It’s nice that people are addressing you by your new name and calling you sir, but it feels a little strange. And the restroom? Wow! That’s a different culture! The confusion and the fear and the anxiety are overwhelming. You knew it wouldn’t be easy, but it’s taking an emotional toll you didn’t expect.

You’re stuck in the middle. Half of your associations know you as the same old person, but the other half is getting to know the true you. It’s difficult. It’s uncomfortable. You begin to doubt yourself and ask questions like, “Can I really do this? Who am I kidding? Am I just fooling myself?” So you decide it would be easier to give it up and go back to living as Anne, resigning yourself to live with that pain instead. At least you know what to expect and how it feels, you figure.

Making the decision to transition is a bold step. The first few months, in particular, are especially challenging as two genders are integrated into one. Consequently, it is not uncommon to begin living as your authentic gender, and then step back into your birth-assigned gender role. While it’s not who you are and how you want to live, it’s familiar and doesn’t feel as intimidating.

This is not a sign of failure. The transition process doesn’t always happen in a linear fashion. Neither do many big changes that happen in life, really.

For example, Brent has been a truck driver for most of his career. A couple years ago, he quit his job and began his course work in seminary to become a preacher. Now most of our friends and associates know him as a preacher, even though he’s not there quite yet. In order to make ends meet over the summer, though, he returned to the trucking industry for a few months while school was out. He didn’t identify with this job position any longer and it wasn’t in line with his goals and aspirations. But it was familiar to him, and it was a step that he needed to take to achieve the bigger picture of becoming the preacher he knows himself to be.

Sometimes you just have to get a few more things in order before taking the final step. Maybe you continue to live in your birth-assigned gender until you have found a physician to prescribe hormones or to sign off on a letter; or maybe you wait until can legally afford a name change. Perhaps you need more time to process the journey with a counselor or a friend. It may, at times, feel discouraging that it’s not going as quickly or as smoothly as you had hoped.

This doesn’t mean you have to resign yourself to being in this position forever. Take the steps that you can and keep a healthy perspective on where you are going. Undoubtedly, you will move into your own identity and experience true fulfillment. And the process you had to go through to get there? It will all be worth it!

~ Julie Walsh

Baby, It’s a Mystery

Many times in my life, I have asked God the “why” questions. Why did I lose that job where I was so effective? Why can’t people understand the concept of transgenderism with better ease? Why do we have to wrestle with the health system for adequate medical treatment? Why is there tremendous suffering in some parts of the world?

As I work through these challenges and tough questions, it has become natural to even question the existence of a God of the universe. But, then, I have considered how I think about God through the eyes of my own cat, Baby.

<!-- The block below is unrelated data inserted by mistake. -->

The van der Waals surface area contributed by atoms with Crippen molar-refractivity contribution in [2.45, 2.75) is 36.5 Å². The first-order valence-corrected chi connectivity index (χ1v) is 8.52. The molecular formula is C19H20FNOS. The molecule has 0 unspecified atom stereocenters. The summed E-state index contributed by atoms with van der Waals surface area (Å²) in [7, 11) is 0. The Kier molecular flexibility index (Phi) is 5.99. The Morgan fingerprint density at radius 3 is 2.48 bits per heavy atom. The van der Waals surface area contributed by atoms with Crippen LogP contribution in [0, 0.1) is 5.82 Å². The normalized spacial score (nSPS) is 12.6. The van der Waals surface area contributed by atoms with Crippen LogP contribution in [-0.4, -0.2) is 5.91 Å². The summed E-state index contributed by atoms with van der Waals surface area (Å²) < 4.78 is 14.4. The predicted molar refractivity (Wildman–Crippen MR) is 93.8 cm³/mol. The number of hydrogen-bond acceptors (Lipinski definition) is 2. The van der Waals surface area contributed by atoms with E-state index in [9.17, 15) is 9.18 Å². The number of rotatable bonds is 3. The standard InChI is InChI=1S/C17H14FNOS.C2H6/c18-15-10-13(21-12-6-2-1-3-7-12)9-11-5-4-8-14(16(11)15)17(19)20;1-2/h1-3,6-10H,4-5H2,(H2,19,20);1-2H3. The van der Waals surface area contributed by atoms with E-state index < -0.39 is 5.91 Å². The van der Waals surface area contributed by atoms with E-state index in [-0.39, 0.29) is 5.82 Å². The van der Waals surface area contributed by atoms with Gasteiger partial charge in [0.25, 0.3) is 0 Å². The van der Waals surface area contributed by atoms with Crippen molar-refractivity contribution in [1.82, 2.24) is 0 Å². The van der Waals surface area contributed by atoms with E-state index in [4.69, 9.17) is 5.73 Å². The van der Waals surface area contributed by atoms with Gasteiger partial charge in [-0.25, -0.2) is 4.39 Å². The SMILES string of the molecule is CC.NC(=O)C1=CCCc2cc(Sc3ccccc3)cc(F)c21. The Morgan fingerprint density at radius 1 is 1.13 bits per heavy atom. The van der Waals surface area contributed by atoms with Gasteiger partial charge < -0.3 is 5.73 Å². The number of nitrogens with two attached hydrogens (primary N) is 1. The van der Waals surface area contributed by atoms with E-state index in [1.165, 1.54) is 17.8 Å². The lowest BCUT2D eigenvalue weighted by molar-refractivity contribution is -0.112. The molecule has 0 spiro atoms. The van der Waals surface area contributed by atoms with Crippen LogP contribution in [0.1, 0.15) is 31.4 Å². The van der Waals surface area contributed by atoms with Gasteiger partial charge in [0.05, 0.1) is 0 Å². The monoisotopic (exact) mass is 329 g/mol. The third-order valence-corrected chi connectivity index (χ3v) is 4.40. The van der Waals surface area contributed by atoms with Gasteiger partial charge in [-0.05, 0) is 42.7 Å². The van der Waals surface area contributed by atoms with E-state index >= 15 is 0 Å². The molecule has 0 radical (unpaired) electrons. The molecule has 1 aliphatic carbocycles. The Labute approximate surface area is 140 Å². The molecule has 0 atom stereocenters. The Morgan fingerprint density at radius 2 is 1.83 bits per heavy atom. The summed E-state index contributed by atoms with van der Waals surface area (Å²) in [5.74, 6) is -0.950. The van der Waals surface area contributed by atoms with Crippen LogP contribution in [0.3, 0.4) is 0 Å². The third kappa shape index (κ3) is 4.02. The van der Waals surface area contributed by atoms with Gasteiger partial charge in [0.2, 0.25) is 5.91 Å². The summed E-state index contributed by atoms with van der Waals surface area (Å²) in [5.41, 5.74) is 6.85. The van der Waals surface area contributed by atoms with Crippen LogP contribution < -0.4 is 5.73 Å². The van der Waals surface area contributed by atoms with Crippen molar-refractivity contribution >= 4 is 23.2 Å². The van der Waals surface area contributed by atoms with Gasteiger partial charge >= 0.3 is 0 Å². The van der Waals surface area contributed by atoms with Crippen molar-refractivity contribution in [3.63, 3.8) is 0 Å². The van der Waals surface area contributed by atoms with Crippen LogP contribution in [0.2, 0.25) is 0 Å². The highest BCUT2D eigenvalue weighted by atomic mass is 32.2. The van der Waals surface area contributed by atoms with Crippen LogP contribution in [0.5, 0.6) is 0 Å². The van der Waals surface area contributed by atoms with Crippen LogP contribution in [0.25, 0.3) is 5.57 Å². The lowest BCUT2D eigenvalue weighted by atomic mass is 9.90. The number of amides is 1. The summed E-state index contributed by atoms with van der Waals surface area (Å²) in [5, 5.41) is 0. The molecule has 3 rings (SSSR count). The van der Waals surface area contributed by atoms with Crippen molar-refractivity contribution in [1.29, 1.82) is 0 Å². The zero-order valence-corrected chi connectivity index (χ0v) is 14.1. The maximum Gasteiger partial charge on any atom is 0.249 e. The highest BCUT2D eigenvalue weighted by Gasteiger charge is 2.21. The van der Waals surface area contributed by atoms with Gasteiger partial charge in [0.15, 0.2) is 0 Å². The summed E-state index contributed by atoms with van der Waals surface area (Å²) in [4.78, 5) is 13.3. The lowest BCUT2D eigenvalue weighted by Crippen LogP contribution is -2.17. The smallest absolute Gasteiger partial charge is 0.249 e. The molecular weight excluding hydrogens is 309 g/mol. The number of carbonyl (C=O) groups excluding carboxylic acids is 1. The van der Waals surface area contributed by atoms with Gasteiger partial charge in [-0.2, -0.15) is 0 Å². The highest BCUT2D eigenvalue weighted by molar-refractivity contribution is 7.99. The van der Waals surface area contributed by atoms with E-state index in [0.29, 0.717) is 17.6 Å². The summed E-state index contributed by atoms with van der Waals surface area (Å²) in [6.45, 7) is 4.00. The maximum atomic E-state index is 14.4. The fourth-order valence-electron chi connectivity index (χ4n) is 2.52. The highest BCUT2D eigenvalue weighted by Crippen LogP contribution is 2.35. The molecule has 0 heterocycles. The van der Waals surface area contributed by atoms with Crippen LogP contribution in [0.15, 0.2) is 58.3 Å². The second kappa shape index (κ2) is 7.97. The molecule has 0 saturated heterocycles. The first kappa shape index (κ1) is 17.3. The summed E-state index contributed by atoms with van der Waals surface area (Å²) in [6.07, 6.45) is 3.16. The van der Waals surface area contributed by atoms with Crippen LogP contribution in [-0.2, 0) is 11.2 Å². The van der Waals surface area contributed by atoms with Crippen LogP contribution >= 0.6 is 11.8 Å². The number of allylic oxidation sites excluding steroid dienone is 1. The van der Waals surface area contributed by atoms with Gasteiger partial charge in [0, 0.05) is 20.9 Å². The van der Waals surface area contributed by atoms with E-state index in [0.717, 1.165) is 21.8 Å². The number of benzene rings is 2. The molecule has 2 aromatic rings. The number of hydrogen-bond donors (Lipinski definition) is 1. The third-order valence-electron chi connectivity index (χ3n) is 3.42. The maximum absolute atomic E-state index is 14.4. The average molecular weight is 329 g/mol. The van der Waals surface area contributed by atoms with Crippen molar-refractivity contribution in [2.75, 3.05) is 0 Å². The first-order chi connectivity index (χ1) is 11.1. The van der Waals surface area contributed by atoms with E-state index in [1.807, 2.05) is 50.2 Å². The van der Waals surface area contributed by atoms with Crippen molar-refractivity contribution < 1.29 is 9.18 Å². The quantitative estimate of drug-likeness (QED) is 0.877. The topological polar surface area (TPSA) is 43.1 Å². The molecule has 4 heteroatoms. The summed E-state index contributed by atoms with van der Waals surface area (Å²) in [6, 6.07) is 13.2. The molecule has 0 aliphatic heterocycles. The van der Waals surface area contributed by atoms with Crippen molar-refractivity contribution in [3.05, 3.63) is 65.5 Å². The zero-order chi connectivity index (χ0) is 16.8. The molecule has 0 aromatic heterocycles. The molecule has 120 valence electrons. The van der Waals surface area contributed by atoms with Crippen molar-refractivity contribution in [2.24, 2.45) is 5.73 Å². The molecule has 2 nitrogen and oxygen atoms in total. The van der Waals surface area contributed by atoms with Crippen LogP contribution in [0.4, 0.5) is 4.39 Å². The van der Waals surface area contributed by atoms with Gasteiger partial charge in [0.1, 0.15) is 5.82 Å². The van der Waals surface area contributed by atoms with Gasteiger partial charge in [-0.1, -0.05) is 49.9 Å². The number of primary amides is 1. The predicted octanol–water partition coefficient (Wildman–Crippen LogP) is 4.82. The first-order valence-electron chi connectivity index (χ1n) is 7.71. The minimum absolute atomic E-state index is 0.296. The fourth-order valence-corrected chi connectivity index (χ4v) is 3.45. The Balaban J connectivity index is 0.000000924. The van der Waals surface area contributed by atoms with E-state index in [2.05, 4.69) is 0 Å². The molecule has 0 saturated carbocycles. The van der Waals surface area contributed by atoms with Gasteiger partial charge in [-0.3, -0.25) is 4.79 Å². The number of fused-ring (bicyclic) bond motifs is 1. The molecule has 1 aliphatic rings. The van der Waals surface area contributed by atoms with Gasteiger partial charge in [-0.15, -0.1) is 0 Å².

You see, Baby doesn’t understand why I take her to the vet to get her sides squeezed, her skin poked with sharp needles, or allow a stranger to insert a cold thermometer in a place that hasn’t seen the light of day. But her fear is obvious as she howls in the car all the way there and cowers in the corner before the meanie in the lab coat can get ahold of her.

Baby has no idea what the high-pitched screaming alarm was that tore through the apartment complex where we lived or why we darted into the rain for refuge. She was confused when she was left in the company of strangers and their pets for several months during my transitional move to a location that didn’t allow animals.

Baby can’t comprehend why a fully clawed kitten began living in the same house, quickly establishing her place as the alpha cat when Baby was perfectly content being an only child. She was equally not amused when her social rank was lowered even further when a rescue cat was added to the mix. Consequently, hissing, spitting, growling, and scampering feet are still the sounds that abound within the household.

You and I can understand the rationale behind these circumstances from our perspective as the humans who care for our pets. We look after our pets’ health and safety, and we help them to mature into their full potential. Yet there is a gap in her ability to understand so it remains a mystery to Baby.

How much more of a gap exists between God and us? When we experience fear, pain, confusion, and unhappiness we often balk at the mysteries of God. Yet our God loves us and wants to see us live into our full potential. In doing so, we need to humble our spirits to the mysteries of God’s ways. We need to be patient to the ways in which God will shape and mold us by carefully removing our impurities, leaving behind a beautiful creation. We need to maintain a lowly spirit of gentleness and kindness, ridding ourselves of pride. And we need to treat one another with dignity and respect, all within a spirit of humility. Consider the depth of the ways God is working in your life that you cannot begin to comprehend, and take a moment to say thank you for the mysteries of God’s ways.

~ Julie Walsh